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actors, the u.s. attorney's office is one of those states, because they have boots on the ground. they can work with fbi to interview people and getting things together. core dating people is the federal government working together instead of each state doing its own thing. >> i wanted to ask about this landmark seditious conspiracy charge that they brought against the coat oath keepers. you are one of the few lawyers who have prosecuted this case, so we are very lucky to have your expertise on this. this has ignited how difficult of a threshold the conspiracy charge is. how hard do you think it will be to prove this case? is it a hard case to handle? >> it is a difficult charge to prove, in the case that i brought in 2010 against a militia group in michigan ended
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up being dismissed because the government -- the judge agreed that there was not enough evidence. it can be difficult. i think things have changed at from that time. i think the public has a deeper understanding of the threat that this pose to our federal government and our public safety. i think the nature of these charges are stronger than anything that i've seen before. they showed up at the capitol in an effort to stop the certification that would transfer power from one person to another if there is ever case heard seditious conspiracy this is a -- technically it requires proving that this will be against the government's authority. technically, i think the feel that you will get from these charges -- absolutely valid question. what is it if it's not? this barbara mcquade, former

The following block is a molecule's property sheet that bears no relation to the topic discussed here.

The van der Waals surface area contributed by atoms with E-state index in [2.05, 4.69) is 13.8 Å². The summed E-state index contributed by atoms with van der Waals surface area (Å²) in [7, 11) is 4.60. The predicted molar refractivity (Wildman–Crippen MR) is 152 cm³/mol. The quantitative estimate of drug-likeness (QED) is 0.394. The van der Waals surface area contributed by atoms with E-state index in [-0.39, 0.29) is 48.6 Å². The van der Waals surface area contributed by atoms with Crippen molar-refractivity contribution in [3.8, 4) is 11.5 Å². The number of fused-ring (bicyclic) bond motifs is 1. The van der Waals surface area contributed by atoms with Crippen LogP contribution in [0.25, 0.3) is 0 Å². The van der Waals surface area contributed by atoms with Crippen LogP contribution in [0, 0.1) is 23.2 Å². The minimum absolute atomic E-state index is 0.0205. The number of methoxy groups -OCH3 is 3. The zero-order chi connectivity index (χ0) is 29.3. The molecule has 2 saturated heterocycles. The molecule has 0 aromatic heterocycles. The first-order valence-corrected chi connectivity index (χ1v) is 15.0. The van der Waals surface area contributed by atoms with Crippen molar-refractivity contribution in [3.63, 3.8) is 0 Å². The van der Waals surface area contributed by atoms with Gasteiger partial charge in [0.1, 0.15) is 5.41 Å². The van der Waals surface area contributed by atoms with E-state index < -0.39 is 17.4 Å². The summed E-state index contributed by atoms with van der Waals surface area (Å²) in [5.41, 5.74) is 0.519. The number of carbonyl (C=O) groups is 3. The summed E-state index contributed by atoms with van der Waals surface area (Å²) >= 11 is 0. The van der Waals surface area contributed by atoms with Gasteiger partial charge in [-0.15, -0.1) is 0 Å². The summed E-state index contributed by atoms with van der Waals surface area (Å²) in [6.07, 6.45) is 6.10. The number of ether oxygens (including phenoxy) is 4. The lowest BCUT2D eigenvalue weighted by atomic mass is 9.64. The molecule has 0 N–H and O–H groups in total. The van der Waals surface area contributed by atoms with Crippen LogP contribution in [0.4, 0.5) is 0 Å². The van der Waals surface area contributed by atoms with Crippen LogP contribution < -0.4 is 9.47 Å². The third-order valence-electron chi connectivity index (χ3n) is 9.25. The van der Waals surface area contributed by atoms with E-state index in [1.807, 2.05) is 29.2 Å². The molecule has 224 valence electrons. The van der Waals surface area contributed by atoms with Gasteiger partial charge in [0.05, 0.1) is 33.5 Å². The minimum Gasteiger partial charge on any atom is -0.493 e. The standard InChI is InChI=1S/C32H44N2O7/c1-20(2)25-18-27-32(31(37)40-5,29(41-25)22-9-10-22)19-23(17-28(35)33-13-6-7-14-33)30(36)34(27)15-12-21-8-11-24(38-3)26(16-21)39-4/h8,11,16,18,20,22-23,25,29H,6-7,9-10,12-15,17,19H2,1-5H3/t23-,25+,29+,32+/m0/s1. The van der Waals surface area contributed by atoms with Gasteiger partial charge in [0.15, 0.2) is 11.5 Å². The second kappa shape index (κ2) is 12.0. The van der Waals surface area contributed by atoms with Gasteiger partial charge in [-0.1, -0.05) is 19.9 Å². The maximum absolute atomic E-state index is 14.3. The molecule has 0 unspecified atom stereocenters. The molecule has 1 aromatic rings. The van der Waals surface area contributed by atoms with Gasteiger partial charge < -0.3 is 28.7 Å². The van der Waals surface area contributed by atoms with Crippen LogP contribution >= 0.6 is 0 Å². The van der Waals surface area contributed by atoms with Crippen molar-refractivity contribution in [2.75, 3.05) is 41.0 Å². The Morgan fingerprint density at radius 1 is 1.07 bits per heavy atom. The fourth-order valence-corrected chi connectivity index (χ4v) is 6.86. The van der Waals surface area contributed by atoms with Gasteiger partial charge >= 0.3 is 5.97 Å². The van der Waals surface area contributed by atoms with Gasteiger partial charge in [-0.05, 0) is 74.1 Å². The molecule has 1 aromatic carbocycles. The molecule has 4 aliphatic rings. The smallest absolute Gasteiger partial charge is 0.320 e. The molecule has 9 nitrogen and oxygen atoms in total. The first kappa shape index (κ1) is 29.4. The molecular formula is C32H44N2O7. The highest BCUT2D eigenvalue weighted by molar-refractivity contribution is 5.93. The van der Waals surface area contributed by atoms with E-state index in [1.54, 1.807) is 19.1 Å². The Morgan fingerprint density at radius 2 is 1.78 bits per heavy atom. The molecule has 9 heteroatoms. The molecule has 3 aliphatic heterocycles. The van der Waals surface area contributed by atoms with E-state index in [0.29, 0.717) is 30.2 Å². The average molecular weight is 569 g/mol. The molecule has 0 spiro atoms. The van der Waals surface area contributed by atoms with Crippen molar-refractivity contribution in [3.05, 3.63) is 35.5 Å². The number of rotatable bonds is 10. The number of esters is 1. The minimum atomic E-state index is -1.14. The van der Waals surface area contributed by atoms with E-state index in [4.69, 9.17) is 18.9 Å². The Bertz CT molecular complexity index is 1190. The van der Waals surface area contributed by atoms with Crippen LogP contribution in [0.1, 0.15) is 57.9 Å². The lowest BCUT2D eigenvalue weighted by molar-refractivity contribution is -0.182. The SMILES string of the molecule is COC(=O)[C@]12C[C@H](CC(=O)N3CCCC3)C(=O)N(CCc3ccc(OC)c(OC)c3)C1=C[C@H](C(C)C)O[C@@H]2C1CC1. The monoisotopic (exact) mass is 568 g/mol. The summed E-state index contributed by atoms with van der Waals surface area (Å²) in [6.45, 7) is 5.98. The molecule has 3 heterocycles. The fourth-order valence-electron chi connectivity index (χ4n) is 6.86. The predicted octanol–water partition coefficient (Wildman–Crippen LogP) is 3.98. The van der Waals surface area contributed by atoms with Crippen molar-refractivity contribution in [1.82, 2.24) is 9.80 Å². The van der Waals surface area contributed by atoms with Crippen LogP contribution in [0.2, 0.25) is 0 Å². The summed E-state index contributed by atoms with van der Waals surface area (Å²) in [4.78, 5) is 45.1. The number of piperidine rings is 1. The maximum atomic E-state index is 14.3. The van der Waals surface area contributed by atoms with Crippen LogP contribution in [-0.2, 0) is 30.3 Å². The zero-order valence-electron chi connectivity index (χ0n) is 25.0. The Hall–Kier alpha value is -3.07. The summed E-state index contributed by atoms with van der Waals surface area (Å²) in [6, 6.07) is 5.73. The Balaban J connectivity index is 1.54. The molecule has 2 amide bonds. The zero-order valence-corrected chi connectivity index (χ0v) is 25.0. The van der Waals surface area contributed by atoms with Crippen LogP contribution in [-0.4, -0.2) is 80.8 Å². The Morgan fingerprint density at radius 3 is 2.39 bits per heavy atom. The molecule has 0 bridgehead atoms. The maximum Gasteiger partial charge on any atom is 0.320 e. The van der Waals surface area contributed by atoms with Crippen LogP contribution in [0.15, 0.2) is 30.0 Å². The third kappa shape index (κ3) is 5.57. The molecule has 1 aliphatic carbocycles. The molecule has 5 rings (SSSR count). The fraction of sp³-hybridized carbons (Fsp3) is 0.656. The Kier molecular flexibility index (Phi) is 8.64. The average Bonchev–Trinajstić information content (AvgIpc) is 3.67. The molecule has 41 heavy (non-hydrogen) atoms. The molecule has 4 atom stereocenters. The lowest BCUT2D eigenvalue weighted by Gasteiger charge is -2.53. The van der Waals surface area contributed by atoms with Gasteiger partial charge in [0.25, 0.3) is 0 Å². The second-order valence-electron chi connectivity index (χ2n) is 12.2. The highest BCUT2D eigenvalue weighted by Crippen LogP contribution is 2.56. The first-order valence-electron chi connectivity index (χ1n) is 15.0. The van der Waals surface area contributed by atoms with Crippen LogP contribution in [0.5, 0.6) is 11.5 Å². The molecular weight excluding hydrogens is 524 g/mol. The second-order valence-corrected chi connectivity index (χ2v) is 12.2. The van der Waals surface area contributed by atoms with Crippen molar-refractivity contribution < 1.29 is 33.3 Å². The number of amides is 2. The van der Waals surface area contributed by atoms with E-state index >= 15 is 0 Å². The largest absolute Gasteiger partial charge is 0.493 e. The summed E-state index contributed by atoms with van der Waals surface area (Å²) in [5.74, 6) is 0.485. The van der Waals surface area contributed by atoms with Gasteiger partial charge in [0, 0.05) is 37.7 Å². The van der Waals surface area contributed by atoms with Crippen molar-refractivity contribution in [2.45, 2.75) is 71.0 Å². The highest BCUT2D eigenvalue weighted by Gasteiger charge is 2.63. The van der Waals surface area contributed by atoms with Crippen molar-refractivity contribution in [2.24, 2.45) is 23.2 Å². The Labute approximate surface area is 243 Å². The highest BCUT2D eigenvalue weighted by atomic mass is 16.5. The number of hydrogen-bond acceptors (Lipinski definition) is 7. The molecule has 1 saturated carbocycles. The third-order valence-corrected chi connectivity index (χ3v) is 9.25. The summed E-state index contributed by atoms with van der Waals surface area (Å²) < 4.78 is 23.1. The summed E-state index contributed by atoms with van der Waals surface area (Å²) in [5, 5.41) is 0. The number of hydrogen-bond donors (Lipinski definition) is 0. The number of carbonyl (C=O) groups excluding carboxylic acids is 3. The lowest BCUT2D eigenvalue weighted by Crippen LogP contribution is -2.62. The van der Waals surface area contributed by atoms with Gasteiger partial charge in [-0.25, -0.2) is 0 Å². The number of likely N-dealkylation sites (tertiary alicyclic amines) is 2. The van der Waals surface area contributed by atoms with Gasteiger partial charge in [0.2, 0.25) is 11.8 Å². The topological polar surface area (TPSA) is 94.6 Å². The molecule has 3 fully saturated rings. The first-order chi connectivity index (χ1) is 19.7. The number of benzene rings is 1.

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u.s. attorney for the eastern district of -- it's always a pleasure to have you here. thank you for joining us. >> joining us now is congresswoman elaine laurie. member of the january 6th invested geisha. thank you so much for joining us. great to have you, as well. the january six investigation, obviously, is seeking cooperation from former vice president mike pence, as we were just reporting. they have already been conversations with pence's legal counsel. can you shed some light on how fast things are moving. how likely are we to hear from the former vice president? >> what i would say is that there is information that the former vice president -- and we are moving at an appropriate pace -- including those surrounding the vice president. and inappropriate time, we will seek that information. what has become incredibly clear to me a you mention this